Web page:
It is almost unheard of for a positive soul like myself to post two negative blog posts in a row, which is why I went for the safe option of reviewing Mr Creek’s all new adventure, comfortable in the fact that I had yet to sit through an episode that I hadn’t enjoyed.
The past tense is not accidental, it pains me to say. The preview promised the return of a mystery/comedy, but it failed to deliver on both, leaving a lacklustre hour of sadly predictable and cliche television.
The main gripe must of course be the fact that there wasn’t a mystery to solve. The episode centred around a hammy actress (kudos to the apt casting of a former Hollyoaks star here) who was stabbed in the street by the wife of a stage hand who fancied her. Instead of reporting the stabber to the police, she was persuaded to cover her injury up, with the help of a makeup artist who put prosthetic skin over the wound (honestly, I’m not actually making that up). Continue reading
I have just wasted an hour of my life. An hour! Mind you, the people who made this university-based series have wasted months of theirs. And they have squandered the comic legacy endowed to them by Green Wing.
The Channel 4 announcer was at pains to point out the towering antecedent of this new comedy – ‘If like me you have been suffering Green Wing withdrawals for what seems like forever, then your prayers are answered’, he breathlessly intoned. With a build up like that it had better be good. And Lord knows it was not.
Benny Hill meets It Ain’t Half Hot Mum with just a hint of The Office. That’s the nearest I can get to listing its real antecedents.
With the same creative team as Green Wing – but none of the same cast – why did it not work? Here’s a list of my top seven reasons:
- Can you do a fairly poor imitation of David Brent for us please? The main character – Vice-Chancellor, Jonty De Wolfe (see what they did there?) – was clearly intended to be a corrupt, ruthless, alpha male, making Kirke University spin around his every whim. He came across as the palest copy of David Brent, without the undercutting identity of being a regional sales manager.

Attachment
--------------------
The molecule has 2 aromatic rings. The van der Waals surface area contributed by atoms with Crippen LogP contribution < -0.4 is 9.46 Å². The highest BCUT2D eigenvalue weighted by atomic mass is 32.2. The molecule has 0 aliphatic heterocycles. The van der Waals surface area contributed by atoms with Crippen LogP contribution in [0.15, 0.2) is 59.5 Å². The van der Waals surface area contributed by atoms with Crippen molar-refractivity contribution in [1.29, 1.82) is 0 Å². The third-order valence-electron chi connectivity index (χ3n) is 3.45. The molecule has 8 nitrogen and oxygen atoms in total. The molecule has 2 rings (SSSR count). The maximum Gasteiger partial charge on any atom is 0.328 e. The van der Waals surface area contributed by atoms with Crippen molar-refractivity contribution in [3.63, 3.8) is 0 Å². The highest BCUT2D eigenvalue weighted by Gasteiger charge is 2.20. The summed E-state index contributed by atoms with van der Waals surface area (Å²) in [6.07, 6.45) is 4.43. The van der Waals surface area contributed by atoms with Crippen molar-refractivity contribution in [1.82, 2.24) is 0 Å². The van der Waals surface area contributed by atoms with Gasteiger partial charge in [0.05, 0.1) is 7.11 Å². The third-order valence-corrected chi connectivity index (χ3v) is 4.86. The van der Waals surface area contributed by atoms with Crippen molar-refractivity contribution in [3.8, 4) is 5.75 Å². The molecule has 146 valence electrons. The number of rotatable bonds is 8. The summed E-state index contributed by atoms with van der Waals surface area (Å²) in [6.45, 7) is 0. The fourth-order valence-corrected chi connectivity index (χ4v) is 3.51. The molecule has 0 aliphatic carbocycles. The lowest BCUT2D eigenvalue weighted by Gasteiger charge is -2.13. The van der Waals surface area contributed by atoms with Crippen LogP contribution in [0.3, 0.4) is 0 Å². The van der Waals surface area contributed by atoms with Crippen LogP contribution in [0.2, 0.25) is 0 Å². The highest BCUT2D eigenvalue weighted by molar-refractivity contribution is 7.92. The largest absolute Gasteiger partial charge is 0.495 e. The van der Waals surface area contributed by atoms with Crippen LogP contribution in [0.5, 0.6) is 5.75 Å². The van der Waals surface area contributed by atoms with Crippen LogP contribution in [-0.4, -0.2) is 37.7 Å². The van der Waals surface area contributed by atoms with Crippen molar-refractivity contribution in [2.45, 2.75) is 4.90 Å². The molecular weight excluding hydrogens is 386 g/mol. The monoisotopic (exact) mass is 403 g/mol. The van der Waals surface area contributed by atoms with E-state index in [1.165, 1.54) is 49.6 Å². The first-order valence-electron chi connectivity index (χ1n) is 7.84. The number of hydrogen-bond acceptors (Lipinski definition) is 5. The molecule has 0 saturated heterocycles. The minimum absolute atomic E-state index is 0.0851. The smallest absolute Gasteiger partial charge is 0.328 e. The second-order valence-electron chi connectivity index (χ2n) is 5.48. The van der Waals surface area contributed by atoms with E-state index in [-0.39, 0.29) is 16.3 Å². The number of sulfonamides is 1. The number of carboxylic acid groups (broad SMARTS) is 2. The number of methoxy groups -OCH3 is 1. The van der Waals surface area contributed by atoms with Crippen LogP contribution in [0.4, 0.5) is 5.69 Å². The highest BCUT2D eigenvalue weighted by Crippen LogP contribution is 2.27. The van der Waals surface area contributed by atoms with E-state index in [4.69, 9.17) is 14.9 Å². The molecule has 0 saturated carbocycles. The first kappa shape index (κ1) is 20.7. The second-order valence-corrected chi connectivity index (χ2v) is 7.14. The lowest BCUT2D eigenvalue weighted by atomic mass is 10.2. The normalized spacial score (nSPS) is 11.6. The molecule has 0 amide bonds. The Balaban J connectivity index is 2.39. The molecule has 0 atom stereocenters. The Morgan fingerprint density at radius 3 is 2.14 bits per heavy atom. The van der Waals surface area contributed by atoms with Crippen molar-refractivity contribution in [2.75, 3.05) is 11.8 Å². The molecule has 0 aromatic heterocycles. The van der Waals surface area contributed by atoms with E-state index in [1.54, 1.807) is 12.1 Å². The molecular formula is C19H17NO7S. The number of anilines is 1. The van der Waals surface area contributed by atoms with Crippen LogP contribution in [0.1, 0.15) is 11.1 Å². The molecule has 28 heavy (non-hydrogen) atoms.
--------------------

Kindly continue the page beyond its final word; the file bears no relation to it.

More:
- Let’s take non-PC language and ideas dare to use them in cutting edge comedy, that will defy convention. So we had “spastics”, “cripples”, mockery of Indian students, fat women “jokes”. See that was funny wasn’t it? Continue reading
I’m ashamed to say I’ve only noticed how attractive Stephen Mangan is recently. Perhaps it’s because he played the cheesy Swiss fool, Guy Secretan, a smidge too convincingly in Green Wing, or maybe I was distracted by the charms of the utterly delicious Julian Rhind-Tutt at the time. The pair of them doing a series of Barclaycard adverts afterwards, presumably for big bucks, didn’t impress me much it must be said.
But I’ve noticed him as a panel guest in the last few months, and in interviews promoting his new film Beyond the Pole, which also stars the entirely edible Swede Alexander Skarsgard (aka Eric the vampire from True Blood). As a consequence, I’ve become somewhat enamoured of Mangan’s hair. I don’t know what it is about unruly curly locks (which Mr R-T is also in possession of, as is Gabriel Byrne and Rufus Sewell) but they are damned sexy. And so it appears that, when he’s not playing a Swiss pillock, not only is Stephen Mangan funny and smart, he is also very attractive to boot.
Posted by Inkface